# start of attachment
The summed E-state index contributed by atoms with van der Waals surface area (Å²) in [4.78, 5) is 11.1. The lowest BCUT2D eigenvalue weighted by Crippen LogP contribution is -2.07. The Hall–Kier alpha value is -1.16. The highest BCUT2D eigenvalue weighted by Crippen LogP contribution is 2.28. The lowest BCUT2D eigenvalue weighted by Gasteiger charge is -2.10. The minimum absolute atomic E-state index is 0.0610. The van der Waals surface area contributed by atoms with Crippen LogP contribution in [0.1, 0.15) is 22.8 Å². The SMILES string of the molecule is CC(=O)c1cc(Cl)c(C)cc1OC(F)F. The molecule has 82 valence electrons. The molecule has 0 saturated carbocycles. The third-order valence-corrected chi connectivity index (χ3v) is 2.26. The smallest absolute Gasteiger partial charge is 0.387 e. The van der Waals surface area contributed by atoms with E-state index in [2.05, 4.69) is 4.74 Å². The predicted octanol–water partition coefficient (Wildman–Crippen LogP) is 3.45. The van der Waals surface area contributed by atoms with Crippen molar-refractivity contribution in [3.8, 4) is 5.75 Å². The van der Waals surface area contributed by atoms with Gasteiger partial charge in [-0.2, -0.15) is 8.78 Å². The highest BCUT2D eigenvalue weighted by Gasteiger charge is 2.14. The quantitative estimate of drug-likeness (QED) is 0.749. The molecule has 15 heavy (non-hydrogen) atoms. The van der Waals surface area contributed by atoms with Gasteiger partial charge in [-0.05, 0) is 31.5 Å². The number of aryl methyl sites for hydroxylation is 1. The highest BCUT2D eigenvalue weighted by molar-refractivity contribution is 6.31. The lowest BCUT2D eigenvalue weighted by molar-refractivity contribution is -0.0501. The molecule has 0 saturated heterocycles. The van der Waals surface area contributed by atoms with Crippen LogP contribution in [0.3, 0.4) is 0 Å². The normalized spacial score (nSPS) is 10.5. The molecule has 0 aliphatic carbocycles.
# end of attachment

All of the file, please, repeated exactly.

The summed E-state index contributed by atoms with van der Waals surface area (Å²) in [4.78, 5) is 11.1. The lowest BCUT2D eigenvalue weighted by Crippen LogP contribution is -2.07. The Hall–Kier alpha value is -1.16. The highest BCUT2D eigenvalue weighted by Crippen LogP contribution is 2.28. The lowest BCUT2D eigenvalue weighted by Gasteiger charge is -2.10. The minimum absolute atomic E-state index is 0.0610. The van der Waals surface area contributed by atoms with Crippen LogP contribution in [0.1, 0.15) is 22.8 Å². The SMILES string of the molecule is CC(=O)c1cc(Cl)c(C)cc1OC(F)F. The molecule has 82 valence electrons. The molecule has 0 saturated carbocycles. The third-order valence-corrected chi connectivity index (χ3v) is 2.26. The smallest absolute Gasteiger partial charge is 0.387 e. The van der Waals surface area contributed by atoms with E-state index in [2.05, 4.69) is 4.74 Å². The predicted octanol–water partition coefficient (Wildman–Crippen LogP) is 3.45. The van der Waals surface area contributed by atoms with Crippen molar-refractivity contribution in [3.8, 4) is 5.75 Å². The van der Waals surface area contributed by atoms with Gasteiger partial charge in [-0.2, -0.15) is 8.78 Å². The highest BCUT2D eigenvalue weighted by Gasteiger charge is 2.14. The quantitative estimate of drug-likeness (QED) is 0.749. The molecule has 15 heavy (non-hydrogen) atoms. The van der Waals surface area contributed by atoms with Gasteiger partial charge in [-0.05, 0) is 31.5 Å². The number of aryl methyl sites for hydroxylation is 1. The highest BCUT2D eigenvalue weighted by molar-refractivity contribution is 6.31. The lowest BCUT2D eigenvalue weighted by molar-refractivity contribution is -0.0501. The molecule has 0 saturated heterocycles. The van der Waals surface area contributed by atoms with Crippen LogP contribution in [0.3, 0.4) is 0 Å². The normalized spacial score (nSPS) is 10.5. The molecule has 0 aliphatic carbocycles.